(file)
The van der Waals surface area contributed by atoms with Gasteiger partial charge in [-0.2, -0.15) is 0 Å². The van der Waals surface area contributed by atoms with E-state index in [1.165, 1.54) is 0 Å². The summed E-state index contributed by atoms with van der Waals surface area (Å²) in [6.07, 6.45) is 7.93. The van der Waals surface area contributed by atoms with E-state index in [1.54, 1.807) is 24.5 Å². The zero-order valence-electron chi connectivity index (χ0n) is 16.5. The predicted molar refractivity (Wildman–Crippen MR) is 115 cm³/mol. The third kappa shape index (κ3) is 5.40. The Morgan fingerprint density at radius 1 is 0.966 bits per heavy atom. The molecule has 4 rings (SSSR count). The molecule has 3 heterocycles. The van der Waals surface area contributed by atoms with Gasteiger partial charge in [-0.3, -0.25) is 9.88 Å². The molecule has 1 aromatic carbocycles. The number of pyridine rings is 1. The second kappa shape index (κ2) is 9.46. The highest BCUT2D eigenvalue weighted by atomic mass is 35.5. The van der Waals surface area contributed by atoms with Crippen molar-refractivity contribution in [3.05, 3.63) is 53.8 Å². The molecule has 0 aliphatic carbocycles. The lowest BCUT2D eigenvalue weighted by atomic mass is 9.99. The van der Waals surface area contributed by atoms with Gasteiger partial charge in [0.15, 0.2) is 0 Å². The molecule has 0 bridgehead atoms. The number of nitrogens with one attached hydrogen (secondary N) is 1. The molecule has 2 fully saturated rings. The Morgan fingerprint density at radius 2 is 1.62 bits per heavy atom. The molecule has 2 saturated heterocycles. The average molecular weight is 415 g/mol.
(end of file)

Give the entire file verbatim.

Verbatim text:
The van der Waals surface area contributed by atoms with Gasteiger partial charge in [-0.2, -0.15) is 0 Å². The van der Waals surface area contributed by atoms with E-state index in [1.165, 1.54) is 0 Å². The summed E-state index contributed by atoms with van der Waals surface area (Å²) in [6.07, 6.45) is 7.93. The van der Waals surface area contributed by atoms with E-state index in [1.54, 1.807) is 24.5 Å². The zero-order valence-electron chi connectivity index (χ0n) is 16.5. The predicted molar refractivity (Wildman–Crippen MR) is 115 cm³/mol. The third kappa shape index (κ3) is 5.40. The Morgan fingerprint density at radius 1 is 0.966 bits per heavy atom. The molecule has 4 rings (SSSR count). The molecule has 3 heterocycles. The van der Waals surface area contributed by atoms with Gasteiger partial charge in [-0.3, -0.25) is 9.88 Å². The molecule has 1 aromatic carbocycles. The number of pyridine rings is 1. The second kappa shape index (κ2) is 9.46. The highest BCUT2D eigenvalue weighted by atomic mass is 35.5. The van der Waals surface area contributed by atoms with Crippen molar-refractivity contribution in [3.05, 3.63) is 53.8 Å². The molecule has 0 aliphatic carbocycles. The lowest BCUT2D eigenvalue weighted by atomic mass is 9.99. The van der Waals surface area contributed by atoms with Gasteiger partial charge in [0.15, 0.2) is 0 Å². The molecule has 0 bridgehead atoms. The number of nitrogens with one attached hydrogen (secondary N) is 1. The molecule has 2 fully saturated rings. The Morgan fingerprint density at radius 2 is 1.62 bits per heavy atom. The molecule has 2 saturated heterocycles. The average molecular weight is 415 g/mol.